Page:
Dionne’s salute to a “good cop”

lapd retiredHave any of you taken up my challenge to read the David Shaw series on abortion coverage? (Rather quiet on the comments front, in light of this barrage.)

E.J. Dionne Jr. of The Washington Post is thinking along the same lines — that the best tribute to the work of the late David Shaw is to read the man’s reporting. After all, it was about detail, detail, detail and awesome research. Here is the abortion coverage section of Dionne’s tribute, under the headline “The Media’s Good Cop.” Shaw was

. . . celebrated by many and derided by some for a lengthy 1990 report showing — conclusively, I think — that “the news media consistently use language and images that frame the entire abortion debate in terms that implicitly favor abortion-rights advocates.”

Shaw showed that abortion rights advocates “are often quoted more frequently and characterized more favorably than are abortion opponents.” His conclusion “that abortion is essentially a class issue in the United States” and that reporters reflected an upper-middle-class bias applies across a broad range of other questions. I’d argue that this bias points the media to the right on economic issues. What matters here is that Shaw had the essential trait of the best press critics: He could almost always see through his own biases.

Shaw took a lot of grief for his abortion series, but don’t think he was somehow “anti-feminist.” In 1991 he wrote a series on how the gender of editors affected coverage of stories on sex. Women, he found, tended to favor greater candor in reports on rape, AIDS and the private lives of politicians — and he pointed to a shortage of female editors.

Note that dead-on Dionne reference to the MSM’s elite roots pointing it left on culture and right on economics. Amen, preach it. At least that is what this premodern populist thinks.

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About tmatt

Terry Mattingly directs the Washington Journalism Center at the Council for Christian Colleges and Universities. He writes a weekly column for the Universal Syndicate.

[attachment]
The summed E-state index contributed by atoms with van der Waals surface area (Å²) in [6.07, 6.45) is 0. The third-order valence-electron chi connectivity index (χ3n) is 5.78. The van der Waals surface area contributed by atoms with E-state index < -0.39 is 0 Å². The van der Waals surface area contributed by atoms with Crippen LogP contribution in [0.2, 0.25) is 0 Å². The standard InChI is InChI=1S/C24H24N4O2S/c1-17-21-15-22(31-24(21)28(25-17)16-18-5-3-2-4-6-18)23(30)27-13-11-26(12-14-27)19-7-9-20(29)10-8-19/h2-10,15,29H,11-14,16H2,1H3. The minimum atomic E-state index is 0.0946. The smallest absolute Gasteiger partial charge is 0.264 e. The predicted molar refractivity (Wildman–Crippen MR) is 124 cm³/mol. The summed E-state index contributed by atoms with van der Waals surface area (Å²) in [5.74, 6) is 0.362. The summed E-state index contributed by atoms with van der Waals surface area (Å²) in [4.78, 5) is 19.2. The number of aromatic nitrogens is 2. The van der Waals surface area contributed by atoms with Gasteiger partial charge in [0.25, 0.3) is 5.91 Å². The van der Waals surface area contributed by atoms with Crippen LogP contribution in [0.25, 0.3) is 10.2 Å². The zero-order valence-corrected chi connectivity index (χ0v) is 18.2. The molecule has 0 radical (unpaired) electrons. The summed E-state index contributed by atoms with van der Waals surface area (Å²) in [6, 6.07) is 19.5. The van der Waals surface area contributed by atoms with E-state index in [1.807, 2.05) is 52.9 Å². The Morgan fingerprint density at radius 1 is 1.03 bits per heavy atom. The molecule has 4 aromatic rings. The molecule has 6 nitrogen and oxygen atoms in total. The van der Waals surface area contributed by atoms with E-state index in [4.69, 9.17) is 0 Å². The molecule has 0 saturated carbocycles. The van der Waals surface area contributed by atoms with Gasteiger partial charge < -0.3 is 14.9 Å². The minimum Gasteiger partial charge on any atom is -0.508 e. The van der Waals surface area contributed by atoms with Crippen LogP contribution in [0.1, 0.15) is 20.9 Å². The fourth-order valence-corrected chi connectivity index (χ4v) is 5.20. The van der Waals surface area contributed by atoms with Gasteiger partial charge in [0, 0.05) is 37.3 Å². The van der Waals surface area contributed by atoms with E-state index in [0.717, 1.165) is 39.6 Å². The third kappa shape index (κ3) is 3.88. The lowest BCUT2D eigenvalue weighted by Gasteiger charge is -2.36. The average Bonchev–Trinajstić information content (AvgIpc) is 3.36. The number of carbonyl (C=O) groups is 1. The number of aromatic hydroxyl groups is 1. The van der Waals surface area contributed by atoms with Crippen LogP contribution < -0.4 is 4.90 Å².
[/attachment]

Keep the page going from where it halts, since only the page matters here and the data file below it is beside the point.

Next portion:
• Kelly

    I often find myself saying ‘Amen, preach it brother!’ after I read Dionne’s columns and this one was no exception. Of course I get funny looks for saying this to my computer screen.

    Okay, I’ll read David Shaw’s stuff now.

  • keypusher

    I could only find the first article in Shaw’s series at the link you provided. Probably this means I screwed up.

  • tmatt

    key:

    Sorry! Here is the link I had posted earlier. I will correct this when I get to a computer that has the website’s software on it.

    http://www.swiss.ai.mit.edu/~rauch/nvp/media/media.html

  • Jacob Shaw

    Whenever I see abortion mentioned online, I feel obligated to quote the following:

    “There are two ways, one of life and one of death, but a great difference between the two ways. … you shall not murder a child by abortion nor kill that which is born.” – from the Didache, a general teaching of the apostles, written sometime before John wrote his Revelation.

  • tmatt

    Jacob:

    There are stories where that quote is quite relevant, especially in the context of debates about whether ancient faiths — think Catholicism — have created some new standard on these issues. You see phrases sometime such as “the Vatican’s stance on abortion” and that really does not capture the historic context.

  • Mark

    I read his first story on the LA Times website. What an amazing piece. I think it’d be fascinating now to see someone do a followup study to Shaw’s to see how (or whether) things have changed 15 years later.


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